Author Archives: alibhai

Stop the costly text pests who even prey on children 

16 Dec 17
No Comments
  • Marcus Hardingham paid nearly £50 for unsolicited texts sent to his daughter’s mobile
  • He only discovered this when he contacted Three UK to upgrade his handset
  • An employee commented on the £3-a-time texts on his daughter Ava’s phone

The Mail on Sunday’s call for tough regulatory action on companies that charge people for receiving unwanted mobile phone texts has received further parliamentary support.

Earlier this month we revealed how thousands of people are unknowingly paying to receive pestering text messages – a practice Labour MP John Mann described as a ‘national scandal’.

Now Rebecca Pow, Conservative MP for Taunton Deane and a member of the all-party Digital, Culture, Media and Sport Committee, has intervened. She says: ‘It is dismaying how easy it is for customers to find they have inadvertently signed up for messages they do not want, and are then charged for them.

‘It is scandalous there are unscrupulous companies out there deliberately taking advantage of people in this way. It is an area the regulator ought to address.’

Shocked: Marcus Hardingham with daughter Ava, 11, who was charged for unwanted messages

Shocked: Marcus Hardingham with daughter Ava, 11, who was charged for unwanted messages

Pow’s comments come as more people have stepped forward to share their experience of being charged to receive text messages they did not want or ask for. Many people disregard texts as spam and hit the ‘delete’ button, without realising they could be paying for them.


Marcus Hardingham paid nearly £50 for unsolicited texts sent to his daughter’s mobile.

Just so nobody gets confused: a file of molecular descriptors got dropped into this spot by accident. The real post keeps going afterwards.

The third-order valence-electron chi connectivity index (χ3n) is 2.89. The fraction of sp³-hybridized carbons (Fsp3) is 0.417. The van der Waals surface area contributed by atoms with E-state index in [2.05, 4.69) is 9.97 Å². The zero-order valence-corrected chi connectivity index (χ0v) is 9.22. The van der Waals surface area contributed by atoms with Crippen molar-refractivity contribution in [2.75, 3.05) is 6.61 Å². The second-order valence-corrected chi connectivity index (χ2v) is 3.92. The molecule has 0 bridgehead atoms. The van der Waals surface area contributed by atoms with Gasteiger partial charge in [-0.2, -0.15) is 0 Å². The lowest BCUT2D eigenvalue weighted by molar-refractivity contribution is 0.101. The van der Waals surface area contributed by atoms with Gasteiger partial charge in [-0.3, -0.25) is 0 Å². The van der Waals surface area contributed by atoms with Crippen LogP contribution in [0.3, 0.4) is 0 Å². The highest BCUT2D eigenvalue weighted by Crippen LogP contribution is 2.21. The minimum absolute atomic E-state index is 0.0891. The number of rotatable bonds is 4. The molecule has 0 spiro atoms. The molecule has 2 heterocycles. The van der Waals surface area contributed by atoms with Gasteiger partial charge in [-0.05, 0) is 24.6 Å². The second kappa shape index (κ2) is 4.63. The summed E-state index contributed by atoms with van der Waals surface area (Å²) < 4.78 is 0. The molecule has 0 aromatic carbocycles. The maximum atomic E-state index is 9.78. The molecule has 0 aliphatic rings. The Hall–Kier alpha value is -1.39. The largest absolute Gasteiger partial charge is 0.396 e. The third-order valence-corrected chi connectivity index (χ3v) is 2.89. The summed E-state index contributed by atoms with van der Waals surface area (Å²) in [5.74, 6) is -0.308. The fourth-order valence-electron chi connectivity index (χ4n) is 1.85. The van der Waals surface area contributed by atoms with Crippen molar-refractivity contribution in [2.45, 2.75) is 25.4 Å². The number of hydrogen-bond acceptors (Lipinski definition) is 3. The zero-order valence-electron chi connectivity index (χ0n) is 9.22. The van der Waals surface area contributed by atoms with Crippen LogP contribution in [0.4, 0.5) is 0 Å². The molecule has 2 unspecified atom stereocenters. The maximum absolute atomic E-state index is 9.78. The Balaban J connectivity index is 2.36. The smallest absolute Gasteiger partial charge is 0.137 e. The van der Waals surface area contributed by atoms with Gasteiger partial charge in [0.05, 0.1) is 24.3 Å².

He only discovered this when he contacted mobile phone provider Three UK to upgrade his handset and an employee commented on the £3-a-time texts on his daughter Ava’s phone.

Aged 11, she is adamant she has never subscribed to any phone paid service – indeed the experience has caused her great upset.

Two changes phone firms MUST make now 

Firstly, mobile networks and landline providers should make it clear, on the first page of a bill, if a customer has incurred charges for premium rate texts or calls. Customers are told what to do if they see unexpected charges, but people who do not inspect each item on a bill may not notice small sums paid over many months. This remedy is simple and highlights information already on a bill they might otherwise miss.

Secondly, firms providing premium rate services should require subscribers to first send a text confirming they are opting in to receive messages. This is how it works when donating to charity via text – a customer sends a message to a shortcode number, then receives a confirmation text and the donation is added to the bill.

Marcus, 54, says: ‘Ava’s initial reaction was shock and embarrassment, then annoyance, worry and loss of confidence.’

Three directed Marcus to contact the company responsible for sending the messages, which in turn told him he would need to send a copy of Ava’s passport or birth certificate as proof of identity.

Marcus says: ‘I did not want to pass on my daughter’s personal details so I have written off the charges and instead cancelled my daughter’s phone contract.’

A spokeswoman for Three UK says: ‘If any of our customers have concerns about their bill, we encourage them to contact our customer service team by calling 333 from their mobile.

‘There were additional charges on Mr Hardingham’s bill because a subscription had been activated. Three has no control over the costs that third-party providers charge subscribers.’

After The Mail on Sunday intervened, the mobile network agreed to refund the charges as a goodwill gesture.


David Jennings says it was ‘sheer luck’ he recently spotted erroneous charges when checking his phone bill following a trip to Japan.